- The Washington Times - Wednesday, July 17, 2002

Embroiled as Washington is this summer in battles over the president's proposed Department of Homeland Security and corporate America's scandalous misdeeds, it hardly caused a blip on the capital's radar screen when the Anti-Ballistic Missile treaty expired last month. There were indeed a few celebrations among the treaty's critics, but its supporters were remarkably silent. As a presidential candidate, George W. Bush had announced his intention to withdraw from the ABM treaty, which had been signed by the United States and the Soviet Union in 1972, and as president, he followed through on his promise.

The Russian government under President Vladimir Putin had pragmatically realized that fighting for the ABM treaty was a losing battle, deciding instead to extract whatever advantages it could in return for its acquiescence. As the Russian position collapsed, so, more or less, did that of European politicians and Democrats, who had predicted dire and dreadful consequences from the Bush administration's actions, indeed the end of arms control, as we know it. (Which a lot of us might not think was so bad.) But the extraordinary lack of controversy belies the importance of June 13. For from that day forward, the United States was freed from any constraints on efforts to construct an effective national missile defense. Such constraints, enshrined in the ABM treaty, had been accepted by the Clinton administration as inevitable. During the decade of the 1990s, this policy had prevented the United States from protecting itself against the growing threat of ballistic missile proliferation among the rogue nations of the world and non-rogue nations, for that matter, too.

No one who attended last week's conference, "Defending the Homeland Against Ballistic and Cruise Missiles," organized by the Heritage Foundation and the McCormick Tribune Foundation, could come away without a sense of the tremendous number of threats out there that could face the United States. Fortunately, we now have the possibility for a measure of protection if President Bush chooses to pursue it.

Just how far the proliferation of missile technology has gotten out of hand was shown in disturbing detail. Ever more advanced missile technology is spreading from the "axis of evil," primarily from North Korea, whose three-stage Taepo Dong intercontinental ballistic missile (ICBM) will be able to reach parts of the United States. Another equally troubling and even more difficult threat to anticipate is represented by cruise missiles or unmanned armed vehicles (UAVs), which are widespread and which could fall into terrorist hands. Any one of these hitting the U.S. homeland armed with a nuclear, biological or chemical warhead would be horrendous. By one estimate, a nuclear surface burst hitting St. Louis would kill almost 9,000 people on impact and another 51,000 from radiation. Exasperating as the number of nightmare scenarios is, it should be obvious that we must protect the United States and its allies against the dangers we can counter. While low-flying cruise missiles will be very difficult to intercept, the ballistic missile threat is one we can handle. The shame is that we are looking at a wasted decade in the 1990s where the Reagan/Bush missile defense programs were abandoned in favor of conventional arms-control.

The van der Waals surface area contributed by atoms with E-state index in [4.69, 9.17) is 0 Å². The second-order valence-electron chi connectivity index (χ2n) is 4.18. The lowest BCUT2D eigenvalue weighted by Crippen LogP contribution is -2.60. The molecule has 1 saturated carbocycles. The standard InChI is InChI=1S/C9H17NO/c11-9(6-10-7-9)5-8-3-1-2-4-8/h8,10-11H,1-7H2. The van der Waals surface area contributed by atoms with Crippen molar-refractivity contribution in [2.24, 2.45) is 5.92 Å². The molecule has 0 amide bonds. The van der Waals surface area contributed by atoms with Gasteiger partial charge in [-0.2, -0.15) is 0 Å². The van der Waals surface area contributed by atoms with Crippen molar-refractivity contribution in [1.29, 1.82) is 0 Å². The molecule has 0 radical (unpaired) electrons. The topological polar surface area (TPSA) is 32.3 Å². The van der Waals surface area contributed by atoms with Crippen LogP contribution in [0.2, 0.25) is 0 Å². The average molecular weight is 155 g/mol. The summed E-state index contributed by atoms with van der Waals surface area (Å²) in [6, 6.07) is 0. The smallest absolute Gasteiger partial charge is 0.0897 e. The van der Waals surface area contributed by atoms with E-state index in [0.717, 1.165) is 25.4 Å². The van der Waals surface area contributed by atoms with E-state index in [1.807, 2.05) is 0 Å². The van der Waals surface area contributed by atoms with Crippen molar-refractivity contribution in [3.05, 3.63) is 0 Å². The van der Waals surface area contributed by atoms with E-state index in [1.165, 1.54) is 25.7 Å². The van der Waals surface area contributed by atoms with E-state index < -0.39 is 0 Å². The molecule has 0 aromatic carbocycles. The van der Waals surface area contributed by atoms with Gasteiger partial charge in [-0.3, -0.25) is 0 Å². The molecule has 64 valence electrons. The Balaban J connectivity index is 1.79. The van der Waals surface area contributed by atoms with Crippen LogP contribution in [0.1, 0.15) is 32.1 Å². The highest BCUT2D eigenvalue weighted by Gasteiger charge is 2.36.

The missile defense program that was finally started in the late 1990s, and inherited by the second Bush administration, is a limited combination of sea- and land-based interceptors. It will be far from adequate, according to the experts meeting at the McCormick foundation's Cantigny estate outside Chicago. This, despite the fact that the Bush administration is proposing to increase spending on research, development and testing by 70 percent ($30 billion was spent between 1993-2000).

As noted by one conference participant, a big difference between the "hand-me-down" Clinton Ballistic Missile Defense, the program inherited by the current Bush administration, on the one hand, and the missile defense systems pursued by Ronald Reagan and the first President Bush, on the other, is that the Clinton program was planned to be deployed in compliance with the treaty; the others were not. The Clinton BMD plan was designed not to be a challenge to Russia's nuclear arsenal; the Reagan/Bush programs were designed to withstand the heaviest possible attacks.

An effective system missile defense has to include space-based interceptors, which is the only comprehensive way to shoot down missiles in their boost phase as well as in mid-flight. That means going back to the concepts of the Reagan Strategic Defense Initiative and first Bush administration's "brilliant pebbles" concept. That idea still causes much heartburn among the Russians and Chinese not to mention various domestic opponents of the "militarization of space."

But space was already militarized when the Soviets tested their first ICBM half a century ago. By placing our defensive weapons there, we would only be following their lead.


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